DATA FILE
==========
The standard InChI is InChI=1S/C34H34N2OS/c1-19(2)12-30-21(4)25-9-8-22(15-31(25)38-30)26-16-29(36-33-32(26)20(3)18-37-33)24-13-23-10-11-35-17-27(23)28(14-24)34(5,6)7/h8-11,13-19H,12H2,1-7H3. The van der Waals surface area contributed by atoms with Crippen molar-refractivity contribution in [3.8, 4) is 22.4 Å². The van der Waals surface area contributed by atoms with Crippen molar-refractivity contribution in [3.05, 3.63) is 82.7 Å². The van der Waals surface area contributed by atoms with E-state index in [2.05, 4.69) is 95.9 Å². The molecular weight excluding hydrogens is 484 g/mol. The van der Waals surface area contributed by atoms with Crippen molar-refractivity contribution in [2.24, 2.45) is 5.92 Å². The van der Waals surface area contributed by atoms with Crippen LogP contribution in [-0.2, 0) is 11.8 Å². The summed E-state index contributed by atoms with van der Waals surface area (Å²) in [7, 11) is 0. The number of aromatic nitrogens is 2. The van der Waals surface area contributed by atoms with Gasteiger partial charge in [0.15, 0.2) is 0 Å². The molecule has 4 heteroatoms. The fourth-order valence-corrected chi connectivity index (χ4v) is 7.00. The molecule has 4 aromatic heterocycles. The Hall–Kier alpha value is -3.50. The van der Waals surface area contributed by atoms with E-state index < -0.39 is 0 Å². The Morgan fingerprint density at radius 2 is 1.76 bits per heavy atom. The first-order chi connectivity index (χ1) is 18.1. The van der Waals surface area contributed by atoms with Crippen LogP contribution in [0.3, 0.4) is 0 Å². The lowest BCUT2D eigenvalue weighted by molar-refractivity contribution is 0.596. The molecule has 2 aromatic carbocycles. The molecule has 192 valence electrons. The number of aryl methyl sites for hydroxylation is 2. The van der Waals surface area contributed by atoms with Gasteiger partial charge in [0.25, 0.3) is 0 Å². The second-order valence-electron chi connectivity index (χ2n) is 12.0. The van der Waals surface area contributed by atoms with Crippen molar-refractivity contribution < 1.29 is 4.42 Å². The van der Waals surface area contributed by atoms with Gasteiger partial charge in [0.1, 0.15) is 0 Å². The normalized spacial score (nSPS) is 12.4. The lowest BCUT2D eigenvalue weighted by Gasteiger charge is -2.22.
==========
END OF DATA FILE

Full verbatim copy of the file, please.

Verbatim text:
The standard InChI is InChI=1S/C34H34N2OS/c1-19(2)12-30-21(4)25-9-8-22(15-31(25)38-30)26-16-29(36-33-32(26)20(3)18-37-33)24-13-23-10-11-35-17-27(23)28(14-24)34(5,6)7/h8-11,13-19H,12H2,1-7H3. The van der Waals surface area contributed by atoms with Crippen molar-refractivity contribution in [3.8, 4) is 22.4 Å². The van der Waals surface area contributed by atoms with Crippen molar-refractivity contribution in [3.05, 3.63) is 82.7 Å². The van der Waals surface area contributed by atoms with E-state index in [2.05, 4.69) is 95.9 Å². The molecular weight excluding hydrogens is 484 g/mol. The van der Waals surface area contributed by atoms with Crippen molar-refractivity contribution in [2.24, 2.45) is 5.92 Å². The van der Waals surface area contributed by atoms with Crippen LogP contribution in [-0.2, 0) is 11.8 Å². The summed E-state index contributed by atoms with van der Waals surface area (Å²) in [7, 11) is 0. The number of aromatic nitrogens is 2. The van der Waals surface area contributed by atoms with Gasteiger partial charge in [0.15, 0.2) is 0 Å². The molecule has 4 heteroatoms. The fourth-order valence-corrected chi connectivity index (χ4v) is 7.00. The molecule has 4 aromatic heterocycles. The Hall–Kier alpha value is -3.50. The van der Waals surface area contributed by atoms with E-state index < -0.39 is 0 Å². The Morgan fingerprint density at radius 2 is 1.76 bits per heavy atom. The first-order chi connectivity index (χ1) is 18.1. The van der Waals surface area contributed by atoms with Crippen LogP contribution in [0.3, 0.4) is 0 Å². The lowest BCUT2D eigenvalue weighted by molar-refractivity contribution is 0.596. The molecule has 2 aromatic carbocycles. The molecule has 192 valence electrons. The number of aryl methyl sites for hydroxylation is 2. The van der Waals surface area contributed by atoms with Gasteiger partial charge in [0.25, 0.3) is 0 Å². The second-order valence-electron chi connectivity index (χ2n) is 12.0. The van der Waals surface area contributed by atoms with Crippen molar-refractivity contribution < 1.29 is 4.42 Å². The van der Waals surface area contributed by atoms with Gasteiger partial charge in [0.1, 0.15) is 0 Å². The normalized spacial score (nSPS) is 12.4. The lowest BCUT2D eigenvalue weighted by Gasteiger charge is -2.22.